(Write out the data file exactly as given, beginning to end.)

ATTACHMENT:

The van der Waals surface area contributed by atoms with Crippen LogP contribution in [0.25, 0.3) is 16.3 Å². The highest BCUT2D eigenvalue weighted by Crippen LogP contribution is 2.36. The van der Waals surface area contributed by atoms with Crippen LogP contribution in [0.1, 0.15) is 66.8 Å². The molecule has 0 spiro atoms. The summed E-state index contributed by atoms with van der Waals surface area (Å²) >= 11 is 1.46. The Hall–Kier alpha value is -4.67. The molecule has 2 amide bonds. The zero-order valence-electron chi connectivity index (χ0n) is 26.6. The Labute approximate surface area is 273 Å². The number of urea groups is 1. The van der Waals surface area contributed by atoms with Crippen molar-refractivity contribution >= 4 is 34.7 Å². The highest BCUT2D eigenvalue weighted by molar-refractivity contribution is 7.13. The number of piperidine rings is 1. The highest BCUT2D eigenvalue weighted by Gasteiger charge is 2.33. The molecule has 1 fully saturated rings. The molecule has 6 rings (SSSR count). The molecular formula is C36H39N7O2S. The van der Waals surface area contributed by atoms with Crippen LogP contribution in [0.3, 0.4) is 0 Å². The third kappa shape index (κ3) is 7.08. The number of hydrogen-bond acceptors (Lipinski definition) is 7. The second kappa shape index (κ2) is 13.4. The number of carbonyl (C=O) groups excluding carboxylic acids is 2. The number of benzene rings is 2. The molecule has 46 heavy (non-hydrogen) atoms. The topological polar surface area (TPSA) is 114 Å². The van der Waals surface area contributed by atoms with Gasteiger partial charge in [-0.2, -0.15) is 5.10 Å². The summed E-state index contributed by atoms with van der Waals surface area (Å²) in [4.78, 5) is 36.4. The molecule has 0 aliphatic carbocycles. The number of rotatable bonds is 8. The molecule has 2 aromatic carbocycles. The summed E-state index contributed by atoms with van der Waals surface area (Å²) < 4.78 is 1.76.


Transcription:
The van der Waals surface area contributed by atoms with Crippen LogP contribution in [0.25, 0.3) is 16.3 Å². The highest BCUT2D eigenvalue weighted by Crippen LogP contribution is 2.36. The van der Waals surface area contributed by atoms with Crippen LogP contribution in [0.1, 0.15) is 66.8 Å². The molecule has 0 spiro atoms. The summed E-state index contributed by atoms with van der Waals surface area (Å²) >= 11 is 1.46. The Hall–Kier alpha value is -4.67. The molecule has 2 amide bonds. The zero-order valence-electron chi connectivity index (χ0n) is 26.6. The Labute approximate surface area is 273 Å². The number of urea groups is 1. The van der Waals surface area contributed by atoms with Crippen molar-refractivity contribution >= 4 is 34.7 Å². The highest BCUT2D eigenvalue weighted by molar-refractivity contribution is 7.13. The number of piperidine rings is 1. The highest BCUT2D eigenvalue weighted by Gasteiger charge is 2.33. The molecule has 1 fully saturated rings. The molecule has 6 rings (SSSR count). The molecular formula is C36H39N7O2S. The van der Waals surface area contributed by atoms with Crippen LogP contribution in [0.3, 0.4) is 0 Å². The third kappa shape index (κ3) is 7.08. The number of hydrogen-bond acceptors (Lipinski definition) is 7. The second kappa shape index (κ2) is 13.4. The number of carbonyl (C=O) groups excluding carboxylic acids is 2. The number of benzene rings is 2. The molecule has 46 heavy (non-hydrogen) atoms. The topological polar surface area (TPSA) is 114 Å². The van der Waals surface area contributed by atoms with Gasteiger partial charge in [-0.2, -0.15) is 5.10 Å². The summed E-state index contributed by atoms with van der Waals surface area (Å²) in [4.78, 5) is 36.4. The molecule has 0 aliphatic carbocycles. The number of rotatable bonds is 8. The molecule has 2 aromatic carbocycles. The summed E-state index contributed by atoms with van der Waals surface area (Å²) < 4.78 is 1.76.